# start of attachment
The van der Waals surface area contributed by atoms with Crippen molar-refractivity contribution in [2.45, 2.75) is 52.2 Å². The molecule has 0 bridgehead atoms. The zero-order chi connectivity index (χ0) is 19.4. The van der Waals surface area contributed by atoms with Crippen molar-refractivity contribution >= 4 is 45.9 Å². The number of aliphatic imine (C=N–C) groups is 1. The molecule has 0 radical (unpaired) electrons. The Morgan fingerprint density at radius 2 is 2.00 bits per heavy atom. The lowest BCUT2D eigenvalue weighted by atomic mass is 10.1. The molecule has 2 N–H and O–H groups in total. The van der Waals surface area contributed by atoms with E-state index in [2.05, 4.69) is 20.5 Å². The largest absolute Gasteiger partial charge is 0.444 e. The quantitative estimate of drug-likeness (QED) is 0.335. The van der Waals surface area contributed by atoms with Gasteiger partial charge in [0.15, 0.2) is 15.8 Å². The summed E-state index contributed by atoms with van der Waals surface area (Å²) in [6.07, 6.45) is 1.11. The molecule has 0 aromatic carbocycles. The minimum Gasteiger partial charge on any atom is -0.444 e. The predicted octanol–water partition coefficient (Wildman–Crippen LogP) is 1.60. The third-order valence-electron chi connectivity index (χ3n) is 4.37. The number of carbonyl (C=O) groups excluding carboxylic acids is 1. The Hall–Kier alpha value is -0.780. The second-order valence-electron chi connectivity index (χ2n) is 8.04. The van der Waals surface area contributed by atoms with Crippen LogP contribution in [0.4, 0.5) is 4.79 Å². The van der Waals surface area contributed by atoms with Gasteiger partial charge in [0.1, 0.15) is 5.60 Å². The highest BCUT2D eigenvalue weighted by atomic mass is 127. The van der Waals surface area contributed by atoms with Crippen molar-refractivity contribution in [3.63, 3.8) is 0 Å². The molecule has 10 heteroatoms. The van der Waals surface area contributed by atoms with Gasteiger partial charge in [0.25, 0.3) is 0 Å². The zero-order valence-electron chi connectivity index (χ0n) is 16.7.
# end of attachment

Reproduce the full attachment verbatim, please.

The van der Waals surface area contributed by atoms with Crippen molar-refractivity contribution in [2.45, 2.75) is 52.2 Å². The molecule has 0 bridgehead atoms. The zero-order chi connectivity index (χ0) is 19.4. The van der Waals surface area contributed by atoms with Crippen molar-refractivity contribution >= 4 is 45.9 Å². The number of aliphatic imine (C=N–C) groups is 1. The molecule has 0 radical (unpaired) electrons. The Morgan fingerprint density at radius 2 is 2.00 bits per heavy atom. The lowest BCUT2D eigenvalue weighted by atomic mass is 10.1. The molecule has 2 N–H and O–H groups in total. The van der Waals surface area contributed by atoms with E-state index in [2.05, 4.69) is 20.5 Å². The largest absolute Gasteiger partial charge is 0.444 e. The quantitative estimate of drug-likeness (QED) is 0.335. The van der Waals surface area contributed by atoms with Gasteiger partial charge in [0.15, 0.2) is 15.8 Å². The summed E-state index contributed by atoms with van der Waals surface area (Å²) in [6.07, 6.45) is 1.11. The molecule has 0 aromatic carbocycles. The minimum Gasteiger partial charge on any atom is -0.444 e. The predicted octanol–water partition coefficient (Wildman–Crippen LogP) is 1.60. The third-order valence-electron chi connectivity index (χ3n) is 4.37. The number of carbonyl (C=O) groups excluding carboxylic acids is 1. The Hall–Kier alpha value is -0.780. The second-order valence-electron chi connectivity index (χ2n) is 8.04. The van der Waals surface area contributed by atoms with Crippen LogP contribution in [0.4, 0.5) is 4.79 Å². The van der Waals surface area contributed by atoms with Gasteiger partial charge in [0.1, 0.15) is 5.60 Å². The highest BCUT2D eigenvalue weighted by atomic mass is 127. The van der Waals surface area contributed by atoms with Crippen molar-refractivity contribution in [3.63, 3.8) is 0 Å². The molecule has 10 heteroatoms. The van der Waals surface area contributed by atoms with Gasteiger partial charge in [0.25, 0.3) is 0 Å². The zero-order valence-electron chi connectivity index (χ0n) is 16.7.